The first settlers began coming into this county in the spring of 1871. Slight improvements were made during the summer and most of the settlers returned to their former homes in the fall to avoid the long winter under poorly prepared conditions.

The first preaching service was held in the house of Elbridge Morrison, one and one-half miles west of Sibley, by Rev. S. Aldrich, who was making this county his home at that time. Rev. Ira Brashears, a one-armed veteran of the Civil War, was assigned to the missionary field of O'Brien, Sioux. Lyon and Osceola counties. Rev. John Webb, who was in charge of the work in Spirit Lake, was directed to divide his time with Sibley. Accordingly on the eighth day of April, 1872, Reverend Webb and Reverend Aldrich met the people at the house of A. M. Culver, one and one-half miles south of Sibley. After preaching by Rev. Webb, a class of nineteen members was organized, consisting of the following persons: Robert Stamm (leader), Anna Stamm, John L. Robinson, Sarah Robinson, Ella J. Robinson, A. H. Miller, Almira Miller, L. C. Chamberlain, M. J. Campbell, Etta B. Campbell, Annice Webb, William Anderson, Mrs. C. M. Anderson, D. L. Riley, Mrs. E. A. Riley, Leuclia Bean, Elbridge Morrison, Huldah Morrison and Rev. S. Aldrich, local elder.

The first quarterly conference was held in Sibley, October 18, 1872. At the first session of the Northwest Iowa conference, held at Ft. Dodge, Iowa, September 18, 1872, Rev. John Webb was assigned to the Sibley mission, which was made to consist of Osceola county alone. The first board of trustees was appointed in the following October. In May, 1873, D. L. Riley, John L. Robinson and the pastor. Rev. John Webb, were authorized to procure subscriptions for the erection of a house of worship. By the close of the conference year a substantial frame building was erected, thirty-two by fifty feet in size, with no indebtedness except a loan of three hundred dollars, obtained from the church extension society. At a general conference, held at Yankton, Dakota, the Rev. Ira Brashears was assigned to the Sibley charge. Those were lean years, both for the ministers and the people, but the church continued to grow and develop. Rev. Brashears remained two years and proved to be a tireless worker. He was followed by Rev. W. W. Mallory, who also was a hard worker, strong on revivals and could give the genuine old-fashioned Methodist shout with a vim. He also was a great lover of horses, and if there was anything he loved as well as a protracted meeting, it was a horse trade. The last heard of him he was successfully practicing medicine in the Niobrara country in Nebraska. He remained here several years and did good work.

The following minister was Rev. J. W. Rigby, who remained but one year. Old residents of Sibley will remember Rev. Rigby as a big, red-faced, burly Englishman, who, when walking on the street with his wife, forged several feet ahead, white the poor little woman trotted along, receiving no more attention than as if she had not been in existence. As illustrative of his character, it may be stated that when he and his wife entered a room, he would stop inside the door and take a careful survey, and when he discovered the most comfortable seat, would proceed to occupy it regardless of how many ladies might have to stand. Then came the following pastors in the order named: John W. Lothian, S. P. Marsh, F. A. Burdick, W. F. Brown, J. J. Gardner, C. B. Winter, W. W. Brown, C. Artman, G. H. Kennedy, E. H. Smith, F. E. Day, Joel A. Smith, W. A. Black, G. W. Barnes, W. C. Wasser, A. A. Randall, Herbert Clegg, F. W. Keagy and the present pastor, F. F. Travis.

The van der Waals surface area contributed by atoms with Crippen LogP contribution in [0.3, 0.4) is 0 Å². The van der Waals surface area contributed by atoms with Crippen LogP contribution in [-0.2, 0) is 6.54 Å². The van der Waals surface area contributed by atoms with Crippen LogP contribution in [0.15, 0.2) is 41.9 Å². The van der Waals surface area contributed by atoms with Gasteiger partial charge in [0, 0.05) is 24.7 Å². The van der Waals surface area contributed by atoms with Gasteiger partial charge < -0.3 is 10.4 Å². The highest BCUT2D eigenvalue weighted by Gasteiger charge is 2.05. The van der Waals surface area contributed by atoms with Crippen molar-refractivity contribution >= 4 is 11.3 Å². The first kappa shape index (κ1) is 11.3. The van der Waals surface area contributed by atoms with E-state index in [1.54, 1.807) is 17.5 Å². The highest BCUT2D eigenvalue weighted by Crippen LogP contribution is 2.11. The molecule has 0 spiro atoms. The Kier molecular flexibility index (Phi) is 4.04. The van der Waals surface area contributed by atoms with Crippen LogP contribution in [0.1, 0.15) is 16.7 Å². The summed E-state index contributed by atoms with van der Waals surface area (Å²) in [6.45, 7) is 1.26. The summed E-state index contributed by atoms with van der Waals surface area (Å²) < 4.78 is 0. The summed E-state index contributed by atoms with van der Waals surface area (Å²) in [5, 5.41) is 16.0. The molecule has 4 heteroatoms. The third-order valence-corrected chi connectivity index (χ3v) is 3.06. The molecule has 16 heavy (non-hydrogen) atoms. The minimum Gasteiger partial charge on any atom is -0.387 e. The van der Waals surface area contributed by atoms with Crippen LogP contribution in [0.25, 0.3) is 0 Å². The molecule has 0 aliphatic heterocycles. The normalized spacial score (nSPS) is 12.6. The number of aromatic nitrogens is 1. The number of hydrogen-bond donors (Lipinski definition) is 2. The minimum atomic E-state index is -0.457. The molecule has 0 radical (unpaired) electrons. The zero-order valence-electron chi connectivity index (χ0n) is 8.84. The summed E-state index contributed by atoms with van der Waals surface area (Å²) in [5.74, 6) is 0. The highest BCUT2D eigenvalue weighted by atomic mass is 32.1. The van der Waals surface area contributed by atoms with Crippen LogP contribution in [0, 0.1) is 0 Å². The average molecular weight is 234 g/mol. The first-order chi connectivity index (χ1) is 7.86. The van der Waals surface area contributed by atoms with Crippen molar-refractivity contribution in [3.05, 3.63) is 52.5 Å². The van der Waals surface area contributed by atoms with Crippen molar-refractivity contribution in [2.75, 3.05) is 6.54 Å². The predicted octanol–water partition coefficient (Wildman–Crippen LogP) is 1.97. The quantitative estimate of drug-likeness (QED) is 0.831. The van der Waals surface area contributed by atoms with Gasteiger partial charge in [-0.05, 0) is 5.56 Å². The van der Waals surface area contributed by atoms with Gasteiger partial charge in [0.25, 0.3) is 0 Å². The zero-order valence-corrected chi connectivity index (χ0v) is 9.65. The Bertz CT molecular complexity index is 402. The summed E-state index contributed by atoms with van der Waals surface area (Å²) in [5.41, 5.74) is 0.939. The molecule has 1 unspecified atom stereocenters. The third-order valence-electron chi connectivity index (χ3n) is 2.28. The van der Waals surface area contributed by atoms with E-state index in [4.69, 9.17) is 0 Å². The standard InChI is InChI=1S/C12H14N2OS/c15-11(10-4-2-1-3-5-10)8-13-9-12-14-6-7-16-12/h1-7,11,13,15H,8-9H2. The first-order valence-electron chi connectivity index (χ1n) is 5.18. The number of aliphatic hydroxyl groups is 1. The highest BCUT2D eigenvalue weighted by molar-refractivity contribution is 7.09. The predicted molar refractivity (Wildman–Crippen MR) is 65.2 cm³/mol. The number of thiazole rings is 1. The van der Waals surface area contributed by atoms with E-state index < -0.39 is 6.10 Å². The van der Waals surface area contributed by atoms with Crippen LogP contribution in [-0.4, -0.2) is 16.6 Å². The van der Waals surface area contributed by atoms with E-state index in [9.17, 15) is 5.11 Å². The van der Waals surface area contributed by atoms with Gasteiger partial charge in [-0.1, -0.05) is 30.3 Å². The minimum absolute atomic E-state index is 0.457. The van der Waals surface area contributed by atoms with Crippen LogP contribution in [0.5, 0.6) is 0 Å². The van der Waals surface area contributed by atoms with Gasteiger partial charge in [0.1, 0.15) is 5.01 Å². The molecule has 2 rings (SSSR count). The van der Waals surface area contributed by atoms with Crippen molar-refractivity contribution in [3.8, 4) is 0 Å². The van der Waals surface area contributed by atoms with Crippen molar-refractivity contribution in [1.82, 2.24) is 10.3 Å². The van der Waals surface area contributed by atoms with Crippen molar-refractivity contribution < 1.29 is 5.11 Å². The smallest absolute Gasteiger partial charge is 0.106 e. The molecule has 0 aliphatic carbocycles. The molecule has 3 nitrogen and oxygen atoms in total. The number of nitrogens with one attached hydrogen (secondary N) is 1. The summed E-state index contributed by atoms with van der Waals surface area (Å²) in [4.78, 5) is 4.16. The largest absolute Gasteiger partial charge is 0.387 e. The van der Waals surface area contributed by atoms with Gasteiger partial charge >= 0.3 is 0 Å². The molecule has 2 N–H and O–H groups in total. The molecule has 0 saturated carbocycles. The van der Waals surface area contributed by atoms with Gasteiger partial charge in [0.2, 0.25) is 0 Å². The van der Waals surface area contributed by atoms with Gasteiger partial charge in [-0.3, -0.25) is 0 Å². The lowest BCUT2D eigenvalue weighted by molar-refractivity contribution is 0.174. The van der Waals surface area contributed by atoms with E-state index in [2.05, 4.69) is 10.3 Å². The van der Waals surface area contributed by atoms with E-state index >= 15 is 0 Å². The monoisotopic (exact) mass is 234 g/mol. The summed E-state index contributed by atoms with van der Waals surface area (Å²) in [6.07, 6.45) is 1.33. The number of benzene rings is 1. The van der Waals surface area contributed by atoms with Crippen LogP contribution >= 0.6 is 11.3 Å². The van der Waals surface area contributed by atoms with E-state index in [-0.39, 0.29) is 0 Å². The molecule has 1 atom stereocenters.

In the year of 1896 the original church was sold to the German Presbyterian society and a new church was erected on the same site. The church now owns fine property, consisting of two lots, a large modern church and a comfortable parsonage, the value of which is about eighteen thousand dollars. Numerically, it is the strongest Protestant church in the county. The officers of the church and its auxiliaries are as follows: F. F. Travis, pastor; trusteesóLevi Shell, C. E. Hanchett, O. B. Harding, O. A. Metz, W. F. Truckenmiller, C. L. Strickler and H. L. Wheeler: stewardsóLevi Shell, C. E. Hanchett, Will Thomas, C. C. Truckenmiller, W. T. Steiner, J. S. Campbell, W. W. Overholser, L. H. Morse, Mrs. O. J. Clark, Mrs. James Nisbet and Mrs. J. S. Campbell; treasureróWill Thomas; class leadersó Robert Smith, J. S. Campbell, H. G. Doolittle, O. J. Clark and Mrs. J. C. Broughton. Mrs. J. M. Tregilgus and Mrs. J. C. Broughton, president and secretary, respectively, of Ladies' Aid Society. C. E. Hanchett is superintendent of the Sunday school and Glen Glazier is secretary.

The church is in excellent financial condition, three thousand two hundred seventy-one dollars and forty-seven cents having been paid during the last conference year for the support of the church and its benevolences. From the 1914 Past and Present of O'Brien and Osceola Counties

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